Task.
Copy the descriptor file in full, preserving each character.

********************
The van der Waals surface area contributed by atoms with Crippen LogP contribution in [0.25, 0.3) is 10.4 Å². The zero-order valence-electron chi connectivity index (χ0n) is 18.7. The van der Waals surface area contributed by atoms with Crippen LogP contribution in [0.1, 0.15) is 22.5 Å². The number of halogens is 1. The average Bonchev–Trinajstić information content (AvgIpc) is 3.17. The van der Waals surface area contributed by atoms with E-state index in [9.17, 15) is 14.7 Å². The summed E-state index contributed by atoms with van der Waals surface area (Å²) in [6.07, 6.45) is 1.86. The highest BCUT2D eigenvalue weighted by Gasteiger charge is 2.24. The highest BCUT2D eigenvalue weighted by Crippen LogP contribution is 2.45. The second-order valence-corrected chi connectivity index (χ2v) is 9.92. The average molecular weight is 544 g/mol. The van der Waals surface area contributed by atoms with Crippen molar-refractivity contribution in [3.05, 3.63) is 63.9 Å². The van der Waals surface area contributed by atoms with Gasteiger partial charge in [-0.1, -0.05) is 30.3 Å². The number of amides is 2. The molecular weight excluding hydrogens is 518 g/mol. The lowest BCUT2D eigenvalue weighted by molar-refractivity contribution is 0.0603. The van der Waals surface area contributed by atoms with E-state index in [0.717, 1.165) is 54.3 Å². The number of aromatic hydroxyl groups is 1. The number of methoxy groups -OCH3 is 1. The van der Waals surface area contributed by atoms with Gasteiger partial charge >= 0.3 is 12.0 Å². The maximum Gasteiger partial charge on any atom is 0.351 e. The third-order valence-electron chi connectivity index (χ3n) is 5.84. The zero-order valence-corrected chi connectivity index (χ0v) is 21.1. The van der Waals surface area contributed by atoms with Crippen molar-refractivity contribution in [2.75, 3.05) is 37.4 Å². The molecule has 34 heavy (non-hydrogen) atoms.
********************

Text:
The van der Waals surface area contributed by atoms with Crippen LogP contribution in [0.25, 0.3) is 10.4 Å². The zero-order valence-electron chi connectivity index (χ0n) is 18.7. The van der Waals surface area contributed by atoms with Crippen LogP contribution in [0.1, 0.15) is 22.5 Å². The number of halogens is 1. The average Bonchev–Trinajstić information content (AvgIpc) is 3.17. The van der Waals surface area contributed by atoms with E-state index in [9.17, 15) is 14.7 Å². The summed E-state index contributed by atoms with van der Waals surface area (Å²) in [6.07, 6.45) is 1.86. The highest BCUT2D eigenvalue weighted by Gasteiger charge is 2.24. The highest BCUT2D eigenvalue weighted by Crippen LogP contribution is 2.45. The second-order valence-corrected chi connectivity index (χ2v) is 9.92. The average molecular weight is 544 g/mol. The van der Waals surface area contributed by atoms with Crippen molar-refractivity contribution in [3.05, 3.63) is 63.9 Å². The van der Waals surface area contributed by atoms with Gasteiger partial charge in [-0.1, -0.05) is 30.3 Å². The number of amides is 2. The molecular weight excluding hydrogens is 518 g/mol. The lowest BCUT2D eigenvalue weighted by molar-refractivity contribution is 0.0603. The van der Waals surface area contributed by atoms with E-state index in [0.717, 1.165) is 54.3 Å². The number of aromatic hydroxyl groups is 1. The number of methoxy groups -OCH3 is 1. The van der Waals surface area contributed by atoms with Gasteiger partial charge >= 0.3 is 12.0 Å². The maximum Gasteiger partial charge on any atom is 0.351 e. The third-order valence-electron chi connectivity index (χ3n) is 5.84. The zero-order valence-corrected chi connectivity index (χ0v) is 21.1. The van der Waals surface area contributed by atoms with Crippen molar-refractivity contribution in [2.75, 3.05) is 37.4 Å². The molecule has 34 heavy (non-hydrogen) atoms.